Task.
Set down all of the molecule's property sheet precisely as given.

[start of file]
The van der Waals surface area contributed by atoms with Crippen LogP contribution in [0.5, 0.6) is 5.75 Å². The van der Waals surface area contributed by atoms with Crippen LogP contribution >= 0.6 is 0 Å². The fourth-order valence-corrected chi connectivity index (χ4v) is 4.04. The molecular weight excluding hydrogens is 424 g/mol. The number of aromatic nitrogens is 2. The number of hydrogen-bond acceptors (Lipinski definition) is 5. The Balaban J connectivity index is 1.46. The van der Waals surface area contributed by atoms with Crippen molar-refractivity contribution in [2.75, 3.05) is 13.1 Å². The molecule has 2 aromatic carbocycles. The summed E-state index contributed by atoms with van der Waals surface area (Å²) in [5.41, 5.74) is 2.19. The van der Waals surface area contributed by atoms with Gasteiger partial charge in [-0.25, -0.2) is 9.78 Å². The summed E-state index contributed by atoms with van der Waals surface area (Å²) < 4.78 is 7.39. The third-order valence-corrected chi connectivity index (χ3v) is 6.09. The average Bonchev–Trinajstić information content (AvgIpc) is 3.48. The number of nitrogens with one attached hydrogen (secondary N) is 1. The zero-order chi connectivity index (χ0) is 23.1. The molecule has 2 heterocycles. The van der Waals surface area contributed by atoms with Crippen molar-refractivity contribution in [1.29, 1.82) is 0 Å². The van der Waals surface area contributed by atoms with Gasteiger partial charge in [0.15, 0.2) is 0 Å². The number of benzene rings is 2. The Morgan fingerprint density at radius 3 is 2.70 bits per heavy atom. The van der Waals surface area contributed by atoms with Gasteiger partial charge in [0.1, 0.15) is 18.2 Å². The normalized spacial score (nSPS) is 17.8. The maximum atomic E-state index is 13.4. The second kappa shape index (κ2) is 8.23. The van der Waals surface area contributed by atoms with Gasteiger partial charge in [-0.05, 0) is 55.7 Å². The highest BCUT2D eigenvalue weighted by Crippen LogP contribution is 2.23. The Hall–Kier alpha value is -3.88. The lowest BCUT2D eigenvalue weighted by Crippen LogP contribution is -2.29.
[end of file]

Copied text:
The van der Waals surface area contributed by atoms with Crippen LogP contribution in [0.5, 0.6) is 5.75 Å². The van der Waals surface area contributed by atoms with Crippen LogP contribution >= 0.6 is 0 Å². The fourth-order valence-corrected chi connectivity index (χ4v) is 4.04. The molecular weight excluding hydrogens is 424 g/mol. The number of aromatic nitrogens is 2. The number of hydrogen-bond acceptors (Lipinski definition) is 5. The Balaban J connectivity index is 1.46. The van der Waals surface area contributed by atoms with Crippen molar-refractivity contribution in [2.75, 3.05) is 13.1 Å². The molecule has 2 aromatic carbocycles. The summed E-state index contributed by atoms with van der Waals surface area (Å²) in [5.41, 5.74) is 2.19. The van der Waals surface area contributed by atoms with Gasteiger partial charge in [-0.25, -0.2) is 9.78 Å². The summed E-state index contributed by atoms with van der Waals surface area (Å²) < 4.78 is 7.39. The third-order valence-corrected chi connectivity index (χ3v) is 6.09. The average Bonchev–Trinajstić information content (AvgIpc) is 3.48. The number of nitrogens with one attached hydrogen (secondary N) is 1. The zero-order chi connectivity index (χ0) is 23.1. The molecule has 2 heterocycles. The van der Waals surface area contributed by atoms with Crippen molar-refractivity contribution in [1.29, 1.82) is 0 Å². The van der Waals surface area contributed by atoms with Gasteiger partial charge in [0.15, 0.2) is 0 Å². The number of benzene rings is 2. The Morgan fingerprint density at radius 3 is 2.70 bits per heavy atom. The van der Waals surface area contributed by atoms with Gasteiger partial charge in [0.1, 0.15) is 18.2 Å². The normalized spacial score (nSPS) is 17.8. The maximum atomic E-state index is 13.4. The second kappa shape index (κ2) is 8.23. The van der Waals surface area contributed by atoms with Gasteiger partial charge in [-0.05, 0) is 55.7 Å². The highest BCUT2D eigenvalue weighted by Crippen LogP contribution is 2.23. The Hall–Kier alpha value is -3.88. The lowest BCUT2D eigenvalue weighted by Crippen LogP contribution is -2.29.